Thursday, September 10, 2015

The Bigger Picture

One of the things I have the most trouble with, when it comes to controlling my frustrations and emotions, is people. I have a great deal of hope in humanity, but people scare me to death. That’s really not as crazy as it sounds, when you think about it. As a species we have usually done very well with moving forward in relation to the Big Picture. If you take criteria like Life Expectancy, Quality of Life, Quality of the World Around You (or even Awareness of the World Around You), and similar, related issues, and then take a couple of snapshots of different periods in history at random, the more recent point will almost always have improved in comparison with the more distant point. The March of Progress tends to keep moving forward. The trouble is, it tends to move forward despite the kicking and wailing protests of a determined minority. No matter what the improvement might be, there is always someone (and usually far too many someones) chomping at the bit to go backward.

I’m not talking about differences of belief or politics here. Those are going to happen, and I expect that those are always going to happen. Hashing out those differences is often how we accomplish the moving forward. No, I’m talking about the people who still believe that their beliefs or politics justify hurting someone with different beliefs or politics. I’m talking about people who actually mock or revel in someone else’s pain because of differences in beliefs or politics. Sadly, and all too often, I’m talking about good people who make excuses for interfering in other people’s lives because of beliefs and politics.

I’m not going to go into specific examples here because that’s not what this is about. Besides, if you’re someone who would learn from the examples then you probably don’t need me to list them, and if you need me to list them … Again, I will refrain from making certain direct, negative comments. If you read between the lines then you know what I just said, and if you’re capable of reading between the lines then you understand what I just said.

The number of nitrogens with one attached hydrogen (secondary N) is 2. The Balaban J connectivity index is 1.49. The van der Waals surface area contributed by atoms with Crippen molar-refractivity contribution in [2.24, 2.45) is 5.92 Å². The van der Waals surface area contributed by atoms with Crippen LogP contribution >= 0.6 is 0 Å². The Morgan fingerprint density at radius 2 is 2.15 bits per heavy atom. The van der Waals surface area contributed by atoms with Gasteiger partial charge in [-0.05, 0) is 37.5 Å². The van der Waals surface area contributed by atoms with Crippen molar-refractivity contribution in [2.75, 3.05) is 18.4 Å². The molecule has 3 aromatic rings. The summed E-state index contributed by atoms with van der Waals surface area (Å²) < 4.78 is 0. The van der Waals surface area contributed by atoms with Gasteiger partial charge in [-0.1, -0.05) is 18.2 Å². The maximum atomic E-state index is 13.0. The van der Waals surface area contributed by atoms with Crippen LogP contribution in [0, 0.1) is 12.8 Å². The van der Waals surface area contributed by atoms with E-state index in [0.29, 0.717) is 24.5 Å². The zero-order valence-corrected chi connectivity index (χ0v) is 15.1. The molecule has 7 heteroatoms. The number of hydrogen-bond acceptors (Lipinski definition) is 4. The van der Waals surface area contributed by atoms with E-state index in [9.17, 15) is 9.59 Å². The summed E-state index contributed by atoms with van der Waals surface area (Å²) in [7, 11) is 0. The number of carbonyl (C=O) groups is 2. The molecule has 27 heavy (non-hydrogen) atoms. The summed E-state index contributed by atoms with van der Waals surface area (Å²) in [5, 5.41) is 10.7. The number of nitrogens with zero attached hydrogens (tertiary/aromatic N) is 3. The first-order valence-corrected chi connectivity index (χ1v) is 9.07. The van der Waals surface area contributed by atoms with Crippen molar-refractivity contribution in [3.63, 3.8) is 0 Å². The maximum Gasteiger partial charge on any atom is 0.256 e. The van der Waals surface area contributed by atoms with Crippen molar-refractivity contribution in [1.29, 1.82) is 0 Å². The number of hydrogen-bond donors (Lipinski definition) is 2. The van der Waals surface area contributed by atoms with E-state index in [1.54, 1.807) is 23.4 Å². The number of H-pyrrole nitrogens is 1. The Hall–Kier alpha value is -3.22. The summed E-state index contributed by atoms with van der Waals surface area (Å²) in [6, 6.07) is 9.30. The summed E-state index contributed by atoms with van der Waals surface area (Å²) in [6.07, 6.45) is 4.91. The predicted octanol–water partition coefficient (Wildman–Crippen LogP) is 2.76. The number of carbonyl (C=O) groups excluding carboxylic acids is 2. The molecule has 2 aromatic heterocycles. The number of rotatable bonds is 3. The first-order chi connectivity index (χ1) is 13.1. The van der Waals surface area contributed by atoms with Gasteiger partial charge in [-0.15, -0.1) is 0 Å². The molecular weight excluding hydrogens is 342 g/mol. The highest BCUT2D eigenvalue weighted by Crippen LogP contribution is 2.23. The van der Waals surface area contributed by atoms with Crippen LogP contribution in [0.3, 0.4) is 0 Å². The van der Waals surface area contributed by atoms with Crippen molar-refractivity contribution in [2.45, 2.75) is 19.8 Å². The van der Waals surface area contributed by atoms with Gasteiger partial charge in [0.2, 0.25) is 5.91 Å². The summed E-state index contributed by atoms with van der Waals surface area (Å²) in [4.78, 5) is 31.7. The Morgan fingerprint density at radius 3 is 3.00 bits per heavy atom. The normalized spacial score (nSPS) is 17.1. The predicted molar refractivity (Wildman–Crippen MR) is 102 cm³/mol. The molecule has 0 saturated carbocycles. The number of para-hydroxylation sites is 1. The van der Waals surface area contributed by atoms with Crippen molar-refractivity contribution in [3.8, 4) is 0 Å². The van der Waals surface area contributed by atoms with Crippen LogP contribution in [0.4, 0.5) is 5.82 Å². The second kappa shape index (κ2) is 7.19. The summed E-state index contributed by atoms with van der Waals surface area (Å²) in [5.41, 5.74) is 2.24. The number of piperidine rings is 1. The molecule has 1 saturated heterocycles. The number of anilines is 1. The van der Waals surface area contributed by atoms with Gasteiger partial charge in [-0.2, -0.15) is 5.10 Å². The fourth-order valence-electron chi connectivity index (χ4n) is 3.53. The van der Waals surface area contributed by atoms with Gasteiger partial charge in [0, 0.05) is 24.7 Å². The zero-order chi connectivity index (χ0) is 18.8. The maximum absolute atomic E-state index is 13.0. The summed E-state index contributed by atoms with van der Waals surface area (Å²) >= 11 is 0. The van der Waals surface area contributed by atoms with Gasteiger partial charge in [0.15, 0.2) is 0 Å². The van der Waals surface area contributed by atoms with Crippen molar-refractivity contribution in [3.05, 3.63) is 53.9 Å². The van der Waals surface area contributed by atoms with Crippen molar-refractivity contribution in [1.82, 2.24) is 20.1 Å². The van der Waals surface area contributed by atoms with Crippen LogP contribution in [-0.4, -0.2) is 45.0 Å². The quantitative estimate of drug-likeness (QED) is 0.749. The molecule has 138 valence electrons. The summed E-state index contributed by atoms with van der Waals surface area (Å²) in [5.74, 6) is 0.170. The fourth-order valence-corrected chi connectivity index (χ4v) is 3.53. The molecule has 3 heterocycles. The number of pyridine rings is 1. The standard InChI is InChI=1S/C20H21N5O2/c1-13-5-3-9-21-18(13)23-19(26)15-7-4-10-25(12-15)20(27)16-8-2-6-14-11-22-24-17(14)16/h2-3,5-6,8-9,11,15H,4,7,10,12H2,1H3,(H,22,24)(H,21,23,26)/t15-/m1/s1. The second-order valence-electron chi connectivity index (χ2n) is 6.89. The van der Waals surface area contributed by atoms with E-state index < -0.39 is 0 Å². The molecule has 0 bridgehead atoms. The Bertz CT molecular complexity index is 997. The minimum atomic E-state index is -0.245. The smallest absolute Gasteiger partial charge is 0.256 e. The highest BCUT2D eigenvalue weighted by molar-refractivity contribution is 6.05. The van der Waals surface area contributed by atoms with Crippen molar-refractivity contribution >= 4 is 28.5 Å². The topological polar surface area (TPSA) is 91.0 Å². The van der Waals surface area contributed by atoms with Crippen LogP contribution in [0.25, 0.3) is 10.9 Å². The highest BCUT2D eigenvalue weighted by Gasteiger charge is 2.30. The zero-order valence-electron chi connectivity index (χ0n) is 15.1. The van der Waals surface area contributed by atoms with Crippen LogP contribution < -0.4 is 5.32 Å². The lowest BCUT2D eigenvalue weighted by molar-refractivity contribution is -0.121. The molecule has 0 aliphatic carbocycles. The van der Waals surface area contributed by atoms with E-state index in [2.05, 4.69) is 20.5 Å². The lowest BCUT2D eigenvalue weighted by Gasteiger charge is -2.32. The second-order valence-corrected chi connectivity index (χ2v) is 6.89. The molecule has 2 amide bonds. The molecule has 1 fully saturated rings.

My beliefs govern me. Your beliefs govern you. Where the two intersect, we can and should come to mutually determined arrangements. Where the two do not intersect, we can and should each mind our own business. This should be remarkably easy to understand, yet it never has been, or at least people don’t act like it has ever been understood. I suspect that more people understand this idea than let on, but some people really like the idea of being In Charge, and refuse to acknowledge anything that undermines their ability to be In Charge. To be fair, these people don’t usually realize the harm they are causing, but that is largely because they don’t want to realize. They avoid seeing, as though reality will just disappear if they don’t look at it.

No one can live my life but me, and I can’t live anyone’s life but my own. It should be obvious that this is true for everyone, but this is another of those obvious things that some people try very hard to not see. Funny thing is, we would actually have less things to argue about if more people woke up to this realization. Think about it. Watch the news some night - if you can stand to do so anymore - and count up how many reported conflicts were not caused by someone trying to interfere in someone else’s life when things would have been just fine - for everyone involved! - if people had just minded their own business. I bet you don’t need the fingers on more than one hand. I bet you even have fingers left over on that one hand.

That’s not to say that we don’t talk about the things we think are wrong - that is, after all, exactly what I am doing here - but talking is not pushing. Talking is not interfering. Talking usually works better, and with less negative side effects. Whenever you start pushing, the person being pushed tends to push back. That is just human nature. If you want to accomplish positive change, there are more positive ways of doing so. If you are determined to push, that may be because you are not as interested in positive change as you would like people to believe.